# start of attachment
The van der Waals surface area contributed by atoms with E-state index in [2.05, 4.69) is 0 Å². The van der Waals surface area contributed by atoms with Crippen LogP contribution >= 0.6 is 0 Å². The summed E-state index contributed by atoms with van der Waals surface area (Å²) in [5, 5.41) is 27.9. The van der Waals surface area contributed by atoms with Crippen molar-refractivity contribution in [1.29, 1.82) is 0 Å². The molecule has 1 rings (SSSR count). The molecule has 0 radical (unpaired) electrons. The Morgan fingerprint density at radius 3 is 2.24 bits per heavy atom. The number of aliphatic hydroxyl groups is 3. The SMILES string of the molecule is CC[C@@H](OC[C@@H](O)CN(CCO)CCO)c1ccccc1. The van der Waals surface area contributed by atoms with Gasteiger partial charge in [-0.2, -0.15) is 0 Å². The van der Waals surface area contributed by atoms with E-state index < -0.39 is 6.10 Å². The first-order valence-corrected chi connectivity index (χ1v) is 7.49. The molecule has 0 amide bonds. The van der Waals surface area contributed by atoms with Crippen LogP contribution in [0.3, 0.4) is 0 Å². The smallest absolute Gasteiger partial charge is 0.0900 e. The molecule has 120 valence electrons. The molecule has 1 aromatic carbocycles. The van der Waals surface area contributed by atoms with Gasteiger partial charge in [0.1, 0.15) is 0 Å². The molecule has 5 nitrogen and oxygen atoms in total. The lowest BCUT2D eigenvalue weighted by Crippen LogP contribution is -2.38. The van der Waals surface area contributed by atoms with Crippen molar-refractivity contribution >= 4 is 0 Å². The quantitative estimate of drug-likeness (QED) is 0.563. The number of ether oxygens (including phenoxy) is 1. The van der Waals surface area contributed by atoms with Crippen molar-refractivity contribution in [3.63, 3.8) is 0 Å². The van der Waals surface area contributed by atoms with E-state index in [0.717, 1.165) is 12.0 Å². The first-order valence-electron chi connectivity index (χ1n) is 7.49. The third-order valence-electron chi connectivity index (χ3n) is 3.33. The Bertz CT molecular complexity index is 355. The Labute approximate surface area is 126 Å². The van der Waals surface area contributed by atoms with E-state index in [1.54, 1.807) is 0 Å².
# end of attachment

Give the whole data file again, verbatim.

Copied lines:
The van der Waals surface area contributed by atoms with E-state index in [2.05, 4.69) is 0 Å². The van der Waals surface area contributed by atoms with Crippen LogP contribution >= 0.6 is 0 Å². The summed E-state index contributed by atoms with van der Waals surface area (Å²) in [5, 5.41) is 27.9. The van der Waals surface area contributed by atoms with Crippen molar-refractivity contribution in [1.29, 1.82) is 0 Å². The molecule has 1 rings (SSSR count). The molecule has 0 radical (unpaired) electrons. The Morgan fingerprint density at radius 3 is 2.24 bits per heavy atom. The number of aliphatic hydroxyl groups is 3. The SMILES string of the molecule is CC[C@@H](OC[C@@H](O)CN(CCO)CCO)c1ccccc1. The van der Waals surface area contributed by atoms with Gasteiger partial charge in [-0.2, -0.15) is 0 Å². The van der Waals surface area contributed by atoms with E-state index < -0.39 is 6.10 Å². The first-order valence-corrected chi connectivity index (χ1v) is 7.49. The molecule has 0 amide bonds. The van der Waals surface area contributed by atoms with Crippen LogP contribution in [0.3, 0.4) is 0 Å². The smallest absolute Gasteiger partial charge is 0.0900 e. The molecule has 120 valence electrons. The molecule has 1 aromatic carbocycles. The van der Waals surface area contributed by atoms with Gasteiger partial charge in [0.1, 0.15) is 0 Å². The molecule has 5 nitrogen and oxygen atoms in total. The lowest BCUT2D eigenvalue weighted by Crippen LogP contribution is -2.38. The van der Waals surface area contributed by atoms with Crippen molar-refractivity contribution >= 4 is 0 Å². The quantitative estimate of drug-likeness (QED) is 0.563. The number of ether oxygens (including phenoxy) is 1. The van der Waals surface area contributed by atoms with Crippen molar-refractivity contribution in [3.63, 3.8) is 0 Å². The van der Waals surface area contributed by atoms with E-state index in [0.717, 1.165) is 12.0 Å². The first-order valence-electron chi connectivity index (χ1n) is 7.49. The third-order valence-electron chi connectivity index (χ3n) is 3.33. The Bertz CT molecular complexity index is 355. The Labute approximate surface area is 126 Å². The van der Waals surface area contributed by atoms with E-state index in [1.54, 1.807) is 0 Å².